And before I go, I want to thank all of you who subscribe to this blog. Seeing that I’d just reached the milestone of 700 subscribers the other day was a nice surprise. And to think, it only took me a decade of writing to get here, LOL. But seriously, I appreciate all of you who continue reading my bug dork ramblings and interacting with me. I love when you share my posts on your Facebook feeds and tell me that you’re starting to see the insect world with new eyes. You make it all worthwhile!

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I’ll leave you with this summary of the insects who were finding sustenance on Eupatorium perfoliatum in one 13-minute period in my garden:


Common eastern bumble bee (Bombus impatiens)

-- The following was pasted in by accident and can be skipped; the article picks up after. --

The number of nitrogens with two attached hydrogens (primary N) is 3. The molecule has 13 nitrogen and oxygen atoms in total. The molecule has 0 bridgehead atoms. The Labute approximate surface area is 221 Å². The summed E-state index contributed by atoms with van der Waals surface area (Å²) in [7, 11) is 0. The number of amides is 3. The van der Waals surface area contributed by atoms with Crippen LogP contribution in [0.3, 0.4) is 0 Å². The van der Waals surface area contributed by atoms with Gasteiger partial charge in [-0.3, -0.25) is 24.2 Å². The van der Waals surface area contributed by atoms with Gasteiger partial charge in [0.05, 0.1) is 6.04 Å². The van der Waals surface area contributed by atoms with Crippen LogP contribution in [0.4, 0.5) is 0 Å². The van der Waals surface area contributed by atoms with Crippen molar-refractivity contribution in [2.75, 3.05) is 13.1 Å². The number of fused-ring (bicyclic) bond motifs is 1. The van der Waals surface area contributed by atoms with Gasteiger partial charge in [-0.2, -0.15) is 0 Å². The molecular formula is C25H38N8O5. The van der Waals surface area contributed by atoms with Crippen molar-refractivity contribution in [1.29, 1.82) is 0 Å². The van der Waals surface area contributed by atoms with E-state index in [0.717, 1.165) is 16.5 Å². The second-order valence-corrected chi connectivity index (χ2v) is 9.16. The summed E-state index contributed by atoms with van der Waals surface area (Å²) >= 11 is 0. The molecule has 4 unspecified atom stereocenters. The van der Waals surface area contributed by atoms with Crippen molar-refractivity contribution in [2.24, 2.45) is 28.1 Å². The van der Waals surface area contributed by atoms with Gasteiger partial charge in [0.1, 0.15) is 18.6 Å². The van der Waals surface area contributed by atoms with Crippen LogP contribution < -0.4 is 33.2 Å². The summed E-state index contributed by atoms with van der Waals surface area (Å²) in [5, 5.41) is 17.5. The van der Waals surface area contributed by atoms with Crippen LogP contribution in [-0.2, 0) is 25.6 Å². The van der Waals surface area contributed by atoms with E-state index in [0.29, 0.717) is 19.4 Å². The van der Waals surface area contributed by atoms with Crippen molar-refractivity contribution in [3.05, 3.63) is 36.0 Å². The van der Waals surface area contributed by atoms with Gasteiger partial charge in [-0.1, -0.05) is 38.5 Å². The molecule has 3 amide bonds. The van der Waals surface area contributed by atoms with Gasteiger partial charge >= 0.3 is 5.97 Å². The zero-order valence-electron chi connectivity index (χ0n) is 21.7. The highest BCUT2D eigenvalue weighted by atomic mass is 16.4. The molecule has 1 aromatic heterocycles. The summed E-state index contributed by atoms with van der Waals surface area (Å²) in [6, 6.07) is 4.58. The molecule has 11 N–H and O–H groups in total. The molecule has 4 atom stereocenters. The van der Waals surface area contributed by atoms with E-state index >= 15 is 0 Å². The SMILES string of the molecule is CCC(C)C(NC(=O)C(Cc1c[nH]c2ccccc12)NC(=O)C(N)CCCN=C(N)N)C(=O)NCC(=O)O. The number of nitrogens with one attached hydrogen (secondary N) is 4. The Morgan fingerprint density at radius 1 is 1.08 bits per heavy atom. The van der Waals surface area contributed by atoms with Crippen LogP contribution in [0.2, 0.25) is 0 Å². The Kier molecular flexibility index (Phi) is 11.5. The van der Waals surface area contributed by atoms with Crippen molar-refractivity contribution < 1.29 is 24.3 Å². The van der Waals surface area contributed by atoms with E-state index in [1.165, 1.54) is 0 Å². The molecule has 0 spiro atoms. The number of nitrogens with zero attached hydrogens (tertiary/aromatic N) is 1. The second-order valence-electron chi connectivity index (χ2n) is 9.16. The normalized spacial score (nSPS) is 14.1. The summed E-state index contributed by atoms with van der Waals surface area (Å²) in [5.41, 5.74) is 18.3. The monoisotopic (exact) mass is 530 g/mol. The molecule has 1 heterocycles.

Eastern carpenter bee (Xylocopa virginica)
Western honey bee (Apis mellifera) – non-native
Great golden digger wasp (Sphex ichneumoneus)
Mexican grass-carrying wasp (Isodontia mexicana)
Dark paper wasp (Polistes fuscatus)
European paper wasp (Polistes dominula) – non-native
Euodynerus hidalgo – potter/mason wasp – tentative identification
Fraternal potter wasp (Eumenes fraternus)
Gold-marked thread-waisted wasp (Eremnophila aureonotata) – mating pair
Ailanthus webworm moth (Atteva aurea)
Boneset Borer Moth (Carmenta pyralidiformis)

Got Mint? (I do, and a video too!)

Mints are known to attract a wide variety of insects, and I’ve spent many hours watching and documenting the beetles, bees, hoverflies, butterflies, and wasps visiting the mint family plants in my garden. I enjoy my wild bergamot (Monarda fistulosa) and Virginia mountain mint (Pycnanthemum virginianum), but I definitely have a favorite in the mint family, and it’s Monarda punctata, known variously as dotted horsemint, spotted beebalm, or any combination of those four words. When I try to think about how to describe it to someone, I get all tongue-tied because it’s so pretty and the structure is unlike most other plants that I know.